Is pulmonary fibrosis terminal?

Not good news. Pulmonary fibrosis means that the patient has developed abnormal tissue formation (fibrosis) that affects the thin membranes separating the air sacs from the blood vessels making it harder for oxygen to cross from air to the red bleed cells. This disease usually irreversible; it is critical to have an early diagnosis and be managed at an institution and by medical staff familiar with it.
Pulm Fibrosis. Hi, Pulmonary fibrosis can develop slowly or quickly. There is no cure. Many people with the disease live only about three to five years after diagnosis. The only treatment is lung transplant.

Related Questions

What is pulmonary fibrosis?

Scar tissue. The short version is scar tissue caused by inflammation in the lung. There are many different causes and subtypes though making it pretty complicated. Read more...

What is pulmonary fibrosis?

See below. It's a spectrum of diseases that cause a scarring of the lung. There are many causes from not knowing what causes it, to medications, dust exposure, autoimmune diseases, etc. Some of the types of fibrosis are progressive, some aren't. Some respond to treatment and some do not. Read more...

Is pulmonary fibrosis inherited?

Pulmonary fibrosis. While I have not seen it commonly there are some families with a history of pulmonary fibrosis. Most of my office patients and previous fibrosis patients I have come across are the only ones in their family with fibrosis. I have one patient in my practice with several family members with progressive and ultimately fatal fibrosis. She has been evaluated at duke university with a genetic workup. Read more...
Yes, rarely. Pulmonary fibrosis is a loose term. Idiopathic pulmonary fibrosis (ipf), if that is what you mean, is rarely inherited and there is a commercially available blood test to screen for it as well. Read more...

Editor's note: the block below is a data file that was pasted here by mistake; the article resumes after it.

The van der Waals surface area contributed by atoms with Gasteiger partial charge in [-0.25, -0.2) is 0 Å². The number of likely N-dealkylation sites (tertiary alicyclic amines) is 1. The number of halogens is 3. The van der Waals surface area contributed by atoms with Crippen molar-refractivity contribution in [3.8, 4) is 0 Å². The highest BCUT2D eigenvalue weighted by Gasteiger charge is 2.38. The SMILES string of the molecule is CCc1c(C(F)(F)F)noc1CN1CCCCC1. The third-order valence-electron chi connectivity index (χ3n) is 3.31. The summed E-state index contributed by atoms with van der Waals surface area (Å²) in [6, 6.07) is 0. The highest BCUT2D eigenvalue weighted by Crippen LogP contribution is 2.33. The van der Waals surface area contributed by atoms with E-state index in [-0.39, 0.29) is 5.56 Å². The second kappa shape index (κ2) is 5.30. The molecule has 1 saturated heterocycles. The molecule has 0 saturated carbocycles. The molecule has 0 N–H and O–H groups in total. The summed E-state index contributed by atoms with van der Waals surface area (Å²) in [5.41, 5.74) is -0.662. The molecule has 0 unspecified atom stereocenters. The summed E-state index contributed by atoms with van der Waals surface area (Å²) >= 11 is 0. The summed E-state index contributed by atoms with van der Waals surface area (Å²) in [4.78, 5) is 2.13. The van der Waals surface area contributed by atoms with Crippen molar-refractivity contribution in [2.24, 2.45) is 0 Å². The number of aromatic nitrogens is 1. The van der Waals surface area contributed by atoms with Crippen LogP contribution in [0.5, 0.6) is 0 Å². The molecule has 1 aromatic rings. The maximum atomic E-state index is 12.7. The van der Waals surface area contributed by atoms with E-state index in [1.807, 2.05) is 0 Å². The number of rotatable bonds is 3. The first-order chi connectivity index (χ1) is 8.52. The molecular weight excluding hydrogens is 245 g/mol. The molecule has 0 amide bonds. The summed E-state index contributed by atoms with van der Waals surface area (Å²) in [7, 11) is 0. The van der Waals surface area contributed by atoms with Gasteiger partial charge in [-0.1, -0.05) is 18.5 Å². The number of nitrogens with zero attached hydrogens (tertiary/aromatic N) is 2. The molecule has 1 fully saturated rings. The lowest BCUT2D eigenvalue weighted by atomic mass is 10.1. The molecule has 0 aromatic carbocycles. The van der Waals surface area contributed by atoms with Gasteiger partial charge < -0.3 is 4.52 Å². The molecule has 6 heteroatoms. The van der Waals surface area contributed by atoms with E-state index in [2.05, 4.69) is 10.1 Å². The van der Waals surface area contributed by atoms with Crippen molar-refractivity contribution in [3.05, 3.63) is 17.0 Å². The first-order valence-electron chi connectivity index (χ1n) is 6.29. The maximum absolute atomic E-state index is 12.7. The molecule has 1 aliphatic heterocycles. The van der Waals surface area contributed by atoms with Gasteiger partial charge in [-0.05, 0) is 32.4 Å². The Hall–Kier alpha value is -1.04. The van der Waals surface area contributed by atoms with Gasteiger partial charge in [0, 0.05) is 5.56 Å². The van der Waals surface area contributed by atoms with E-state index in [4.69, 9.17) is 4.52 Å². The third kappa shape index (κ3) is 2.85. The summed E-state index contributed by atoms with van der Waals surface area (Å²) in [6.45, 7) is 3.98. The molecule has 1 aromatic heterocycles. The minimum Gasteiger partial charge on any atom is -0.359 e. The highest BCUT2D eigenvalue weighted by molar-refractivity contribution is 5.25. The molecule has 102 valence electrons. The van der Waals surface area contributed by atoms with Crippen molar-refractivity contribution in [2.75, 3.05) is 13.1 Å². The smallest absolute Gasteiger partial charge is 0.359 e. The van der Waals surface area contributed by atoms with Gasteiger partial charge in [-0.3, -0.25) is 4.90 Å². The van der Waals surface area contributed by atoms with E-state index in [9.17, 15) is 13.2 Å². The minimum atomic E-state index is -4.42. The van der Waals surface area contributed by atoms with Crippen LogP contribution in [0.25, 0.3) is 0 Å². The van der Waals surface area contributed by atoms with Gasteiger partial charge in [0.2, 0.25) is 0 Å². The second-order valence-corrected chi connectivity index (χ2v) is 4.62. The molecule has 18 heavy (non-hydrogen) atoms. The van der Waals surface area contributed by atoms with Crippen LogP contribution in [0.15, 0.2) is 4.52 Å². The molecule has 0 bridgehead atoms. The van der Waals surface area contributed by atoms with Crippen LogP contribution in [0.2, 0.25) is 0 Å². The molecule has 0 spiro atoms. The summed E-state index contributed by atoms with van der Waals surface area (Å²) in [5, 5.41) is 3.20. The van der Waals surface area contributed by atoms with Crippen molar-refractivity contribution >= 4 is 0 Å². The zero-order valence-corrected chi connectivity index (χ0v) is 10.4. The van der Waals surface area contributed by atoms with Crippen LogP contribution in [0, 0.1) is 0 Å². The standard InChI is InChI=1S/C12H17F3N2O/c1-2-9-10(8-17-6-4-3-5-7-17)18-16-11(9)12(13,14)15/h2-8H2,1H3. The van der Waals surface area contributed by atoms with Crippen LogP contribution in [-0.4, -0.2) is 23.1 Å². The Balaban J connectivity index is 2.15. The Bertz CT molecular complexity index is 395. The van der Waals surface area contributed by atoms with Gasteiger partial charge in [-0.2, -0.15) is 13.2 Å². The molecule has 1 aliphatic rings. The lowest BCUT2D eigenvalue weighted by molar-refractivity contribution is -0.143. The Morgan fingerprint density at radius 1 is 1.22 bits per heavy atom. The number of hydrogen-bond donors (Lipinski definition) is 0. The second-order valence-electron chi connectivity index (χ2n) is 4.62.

What is pulmonary fibrosis like?

Scarring. Idiopathic pulmonary fibrosis is an inflammatory process affecting lung parenchyma and resulting in loss of lung storage and resulting in low diffusin capacity and restrictive lung disease. Cardiovascular effect inckude pulmonary hypertension and cor pulmonale. The disease is slowly progressive and unresponsive to all current therapy. Lifespan can be in months(hamman-rich) to a few years. Read more...

How is pulmonary fibrosis treated?

Options. Pulmonary fibrosis is treated with supportive care and oxygen. There are no drugs that have been proven to help at this time although a drug called pirfenidone has been studies and shows progress (it decreases progressive scarring of the lungs). There are also a number of drug trials ongoing in the US and elsewhere to try and find something that works. Read more...
Supportive care. Supplemental oxygen, good nutrition and breathing exercises may be of benefit. There is currently no effective treatment to prevent worsening of most pulmonary fibrosis. N-acetyl cyteine supplements are currently being studied along with a medication called perfenidone to see if outcomes are different. Read more...
Depends on the Dx. Pulmonary fibrosis is a loose term. Different ild's are treated differently. "idiopathic" pulmonary fibrosis (ipf) is one among more than 200 kinds of ild's . We do not have a very good treatment for ipf. Pirfenidone is the only drug approved outside of us for ipf (none in the usa). Read more...
Depends... It really depends on the type. If you're talking about idiopathic pulmonary fibrosis, there's a new drug called pirfenidone. It slows the progression but it isn't curative. Read more...

What can cause pulmonary fibrosis?

Scarred Lungs. Pulmonary fibrosis is essentially scarring of the lungs. There are many different causes for the lungs to scar. The disease can be a long-term chronic problem however in certain cases if the underlying cause of scarring is not addressed, it can be fatal. Furthermore, idiopathic pulmonary fibrosis is almost uniformly fatal. Lung transplantation may be a final resort. . Read more...

What to expect in pulmonary fibrosis?

Slow progression... Pulmonary fibrosis is a slowly progressive disease. The patient gradually, usually over years, becomes increasingly short of breath and has increasing difficulty functioning. The patient has less oxygen in their blood over this time period and will eventually require supplemental oxygen. At end-stage, consideration for a lung transplant can be entertained, depending on many other factors. Read more...

Looking for info on pulmonary fibrosis?

Websites to start. Here are some links to useful places to start: http://www.Ncbi.Nlm.Nih.Gov/pubmedhealth/pmh0001134/ http://www.Mayoclinic.Com/health/pulmonary-fibrosis/ds00927/ http://www.Pulmonaryfibrosis.Org/about best of luck! Read more...
Scarring in lungs. Pulmonary fibrosis is scarring in the lungs. There are several types, the worst being idiopathic pulmonary fibrosis (ipf), which is progressive disease that has no cure. The scarring can be from many causes, such as a previous infection or an exposure to a toxic substance or irritant. Smoking can also cause fibrosis. If you think you have this, you should get a full work up by your doctor. Read more...